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  7. Finding Treatment for Vertigo

Vertigo and dizziness are two terms used to describe the sensation of physical motion when the body is still. It may feel like you are spinning or falling, or the world is turning around you. Besides being generally unpleasant, it can greatly disrupt your ability to move through your day normally. It may include symptoms such as nausea, migraines, vomiting, and profuse sweating.  It often becomes difficult to stand up or walk securely and can lead to falls. To avoid the unpleasant symptoms, a sufferer is frequently forced to adopt a sedentary lifestyle. The loss of muscle strength, stamina, and flexibility has a negative impact on your overall health as well.

One of the more common causes of vertigo is something called Benign Paroxysmal Positional Vertigo (BPPV) and is a common inner ear problem. BPPV causes short periods of dizziness when moving your head into certain positions. Inside the semicircular canal, there is a layer of calcium carbonate. BPPV occurs when bits of this layer break off into “crystals.” When you move your head a certain way, the crystals move inside the canal and can stimulate nerve endings. This causes you to become dizzy.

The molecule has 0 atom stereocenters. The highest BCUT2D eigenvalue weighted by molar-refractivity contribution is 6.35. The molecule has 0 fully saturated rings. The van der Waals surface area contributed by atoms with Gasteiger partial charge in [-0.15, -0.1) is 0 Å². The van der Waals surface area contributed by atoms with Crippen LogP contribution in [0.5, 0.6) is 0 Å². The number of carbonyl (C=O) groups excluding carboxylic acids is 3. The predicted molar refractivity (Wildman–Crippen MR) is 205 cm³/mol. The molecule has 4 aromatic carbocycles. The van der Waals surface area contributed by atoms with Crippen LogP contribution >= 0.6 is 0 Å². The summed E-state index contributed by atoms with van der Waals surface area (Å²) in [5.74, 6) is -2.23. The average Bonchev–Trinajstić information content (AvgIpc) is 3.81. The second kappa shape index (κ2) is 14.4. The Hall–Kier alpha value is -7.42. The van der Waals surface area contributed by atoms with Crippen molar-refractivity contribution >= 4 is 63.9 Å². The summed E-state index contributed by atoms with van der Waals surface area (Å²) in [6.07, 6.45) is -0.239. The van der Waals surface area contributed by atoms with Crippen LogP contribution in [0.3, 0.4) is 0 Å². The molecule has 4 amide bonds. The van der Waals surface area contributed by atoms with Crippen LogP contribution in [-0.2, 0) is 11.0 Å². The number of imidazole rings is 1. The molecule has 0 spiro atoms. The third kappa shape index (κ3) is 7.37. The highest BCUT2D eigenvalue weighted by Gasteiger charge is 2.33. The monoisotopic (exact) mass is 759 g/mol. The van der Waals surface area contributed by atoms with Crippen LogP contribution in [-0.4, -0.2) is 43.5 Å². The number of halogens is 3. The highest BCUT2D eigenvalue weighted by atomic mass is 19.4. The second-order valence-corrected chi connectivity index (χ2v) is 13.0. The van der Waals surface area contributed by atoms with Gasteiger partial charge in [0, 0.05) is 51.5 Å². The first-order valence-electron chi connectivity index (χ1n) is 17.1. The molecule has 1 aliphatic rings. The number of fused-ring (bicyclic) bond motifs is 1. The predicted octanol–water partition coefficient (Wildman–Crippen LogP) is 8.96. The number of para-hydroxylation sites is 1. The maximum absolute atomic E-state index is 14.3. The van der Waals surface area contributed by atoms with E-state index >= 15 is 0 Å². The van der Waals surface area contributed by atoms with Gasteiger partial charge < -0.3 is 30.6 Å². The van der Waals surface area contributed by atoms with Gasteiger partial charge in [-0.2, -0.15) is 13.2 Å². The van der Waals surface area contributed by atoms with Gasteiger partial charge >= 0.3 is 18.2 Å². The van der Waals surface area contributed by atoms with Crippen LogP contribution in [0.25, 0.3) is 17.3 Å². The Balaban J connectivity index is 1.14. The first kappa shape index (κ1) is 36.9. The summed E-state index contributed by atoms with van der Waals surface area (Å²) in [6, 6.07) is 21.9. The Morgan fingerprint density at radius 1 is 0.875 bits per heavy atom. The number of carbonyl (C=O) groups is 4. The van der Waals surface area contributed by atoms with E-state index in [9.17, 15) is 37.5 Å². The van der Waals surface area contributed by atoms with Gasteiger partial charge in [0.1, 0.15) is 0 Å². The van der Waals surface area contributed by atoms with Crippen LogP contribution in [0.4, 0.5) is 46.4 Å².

In terms of treatment for these conditions, there is no difference between vertigo or dizziness. However, research shows there is a difference in effectiveness of the treatment you choose.  While medication addresses the symptoms of dizziness and vertigo, it does not address the underlying physiological cause. Antihistamines and benzodiazepines can be used to treat the unpleasant symptoms such as nausea. However recent research shows relying on medication alone is not the most effective treatment available and can make the condition worse with time.

Specific physical maneuvers tend to have better outcomes than medication in relieving the symptoms and treating the underlying cause of vertigo.1 

Methods used include:

  • Repositioning Maneuvers of the Inner Ear
  • Vestibulo-Ocular Reflex Training
  • Movement Desensitization and Habituation
  • Cervical Spine Mobilization

The specific treatment will depend on the cause of your vertigo. A qualified physical therapist can customize a treatment plan for you based on the results of your physical evaluation and your goals for recovery. In very few cases vertigo cannot be managed with treatment maneuvers, and a surgical procedure called a “posterior canal plugging” may be considered—however, surgical intervention is rare.

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